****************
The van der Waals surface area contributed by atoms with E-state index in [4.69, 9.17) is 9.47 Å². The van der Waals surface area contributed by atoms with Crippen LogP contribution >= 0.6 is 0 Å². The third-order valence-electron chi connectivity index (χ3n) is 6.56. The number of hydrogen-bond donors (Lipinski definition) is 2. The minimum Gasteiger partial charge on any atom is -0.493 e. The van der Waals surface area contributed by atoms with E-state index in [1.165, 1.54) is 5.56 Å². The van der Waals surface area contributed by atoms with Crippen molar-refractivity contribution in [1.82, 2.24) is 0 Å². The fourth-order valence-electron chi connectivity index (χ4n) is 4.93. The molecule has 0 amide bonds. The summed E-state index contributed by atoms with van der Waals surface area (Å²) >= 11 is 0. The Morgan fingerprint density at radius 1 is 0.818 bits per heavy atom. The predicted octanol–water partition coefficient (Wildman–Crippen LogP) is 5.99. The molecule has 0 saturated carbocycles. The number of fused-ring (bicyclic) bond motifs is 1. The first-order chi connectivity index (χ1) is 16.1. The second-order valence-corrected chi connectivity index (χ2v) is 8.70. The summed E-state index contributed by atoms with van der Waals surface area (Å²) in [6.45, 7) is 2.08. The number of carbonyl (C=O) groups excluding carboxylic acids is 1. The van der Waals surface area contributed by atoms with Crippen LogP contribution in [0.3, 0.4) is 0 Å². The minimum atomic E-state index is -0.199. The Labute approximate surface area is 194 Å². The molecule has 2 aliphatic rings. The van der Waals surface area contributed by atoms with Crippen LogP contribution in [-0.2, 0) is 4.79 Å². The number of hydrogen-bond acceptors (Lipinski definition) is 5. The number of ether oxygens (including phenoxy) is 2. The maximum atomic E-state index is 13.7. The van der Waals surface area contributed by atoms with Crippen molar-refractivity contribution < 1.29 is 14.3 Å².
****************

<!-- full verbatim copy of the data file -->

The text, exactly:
The van der Waals surface area contributed by atoms with E-state index in [4.69, 9.17) is 9.47 Å². The van der Waals surface area contributed by atoms with Crippen LogP contribution >= 0.6 is 0 Å². The third-order valence-electron chi connectivity index (χ3n) is 6.56. The number of hydrogen-bond donors (Lipinski definition) is 2. The minimum Gasteiger partial charge on any atom is -0.493 e. The van der Waals surface area contributed by atoms with E-state index in [1.165, 1.54) is 5.56 Å². The van der Waals surface area contributed by atoms with Crippen molar-refractivity contribution in [1.82, 2.24) is 0 Å². The fourth-order valence-electron chi connectivity index (χ4n) is 4.93. The molecule has 0 amide bonds. The summed E-state index contributed by atoms with van der Waals surface area (Å²) >= 11 is 0. The Morgan fingerprint density at radius 1 is 0.818 bits per heavy atom. The predicted octanol–water partition coefficient (Wildman–Crippen LogP) is 5.99. The molecule has 0 saturated carbocycles. The number of fused-ring (bicyclic) bond motifs is 1. The first-order chi connectivity index (χ1) is 16.1. The second-order valence-corrected chi connectivity index (χ2v) is 8.70. The summed E-state index contributed by atoms with van der Waals surface area (Å²) in [6.45, 7) is 2.08. The number of carbonyl (C=O) groups excluding carboxylic acids is 1. The van der Waals surface area contributed by atoms with Crippen LogP contribution in [0.3, 0.4) is 0 Å². The minimum atomic E-state index is -0.199. The Labute approximate surface area is 194 Å². The molecule has 2 aliphatic rings. The van der Waals surface area contributed by atoms with Crippen LogP contribution in [-0.2, 0) is 4.79 Å². The number of hydrogen-bond acceptors (Lipinski definition) is 5. The number of ether oxygens (including phenoxy) is 2. The maximum atomic E-state index is 13.7. The van der Waals surface area contributed by atoms with Crippen molar-refractivity contribution < 1.29 is 14.3 Å².